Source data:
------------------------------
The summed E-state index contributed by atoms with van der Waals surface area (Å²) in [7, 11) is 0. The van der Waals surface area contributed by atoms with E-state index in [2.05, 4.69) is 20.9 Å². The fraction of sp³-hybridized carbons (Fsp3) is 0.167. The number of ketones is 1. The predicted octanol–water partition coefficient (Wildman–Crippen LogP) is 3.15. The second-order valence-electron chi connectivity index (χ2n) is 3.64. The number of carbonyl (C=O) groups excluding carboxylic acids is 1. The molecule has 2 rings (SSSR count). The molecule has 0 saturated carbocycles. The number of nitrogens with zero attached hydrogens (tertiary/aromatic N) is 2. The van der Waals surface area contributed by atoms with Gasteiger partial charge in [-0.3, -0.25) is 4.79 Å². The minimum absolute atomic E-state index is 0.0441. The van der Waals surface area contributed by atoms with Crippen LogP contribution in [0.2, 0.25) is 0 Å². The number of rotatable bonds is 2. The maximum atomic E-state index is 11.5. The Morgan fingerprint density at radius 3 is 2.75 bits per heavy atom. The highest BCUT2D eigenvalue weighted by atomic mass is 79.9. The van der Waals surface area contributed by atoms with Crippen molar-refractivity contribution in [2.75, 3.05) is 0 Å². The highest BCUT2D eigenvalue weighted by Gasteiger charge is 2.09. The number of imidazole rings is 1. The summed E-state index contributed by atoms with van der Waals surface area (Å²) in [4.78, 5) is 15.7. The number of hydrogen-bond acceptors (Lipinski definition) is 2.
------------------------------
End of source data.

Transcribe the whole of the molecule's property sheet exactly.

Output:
The summed E-state index contributed by atoms with van der Waals surface area (Å²) in [7, 11) is 0. The van der Waals surface area contributed by atoms with E-state index in [2.05, 4.69) is 20.9 Å². The fraction of sp³-hybridized carbons (Fsp3) is 0.167. The number of ketones is 1. The predicted octanol–water partition coefficient (Wildman–Crippen LogP) is 3.15. The second-order valence-electron chi connectivity index (χ2n) is 3.64. The number of carbonyl (C=O) groups excluding carboxylic acids is 1. The molecule has 2 rings (SSSR count). The molecule has 0 saturated carbocycles. The number of nitrogens with zero attached hydrogens (tertiary/aromatic N) is 2. The van der Waals surface area contributed by atoms with Gasteiger partial charge in [-0.3, -0.25) is 4.79 Å². The minimum absolute atomic E-state index is 0.0441. The van der Waals surface area contributed by atoms with Crippen LogP contribution in [0.2, 0.25) is 0 Å². The number of rotatable bonds is 2. The maximum atomic E-state index is 11.5. The Morgan fingerprint density at radius 3 is 2.75 bits per heavy atom. The highest BCUT2D eigenvalue weighted by atomic mass is 79.9. The van der Waals surface area contributed by atoms with Crippen molar-refractivity contribution in [2.75, 3.05) is 0 Å². The highest BCUT2D eigenvalue weighted by Gasteiger charge is 2.09. The number of imidazole rings is 1. The summed E-state index contributed by atoms with van der Waals surface area (Å²) in [4.78, 5) is 15.7. The number of hydrogen-bond acceptors (Lipinski definition) is 2.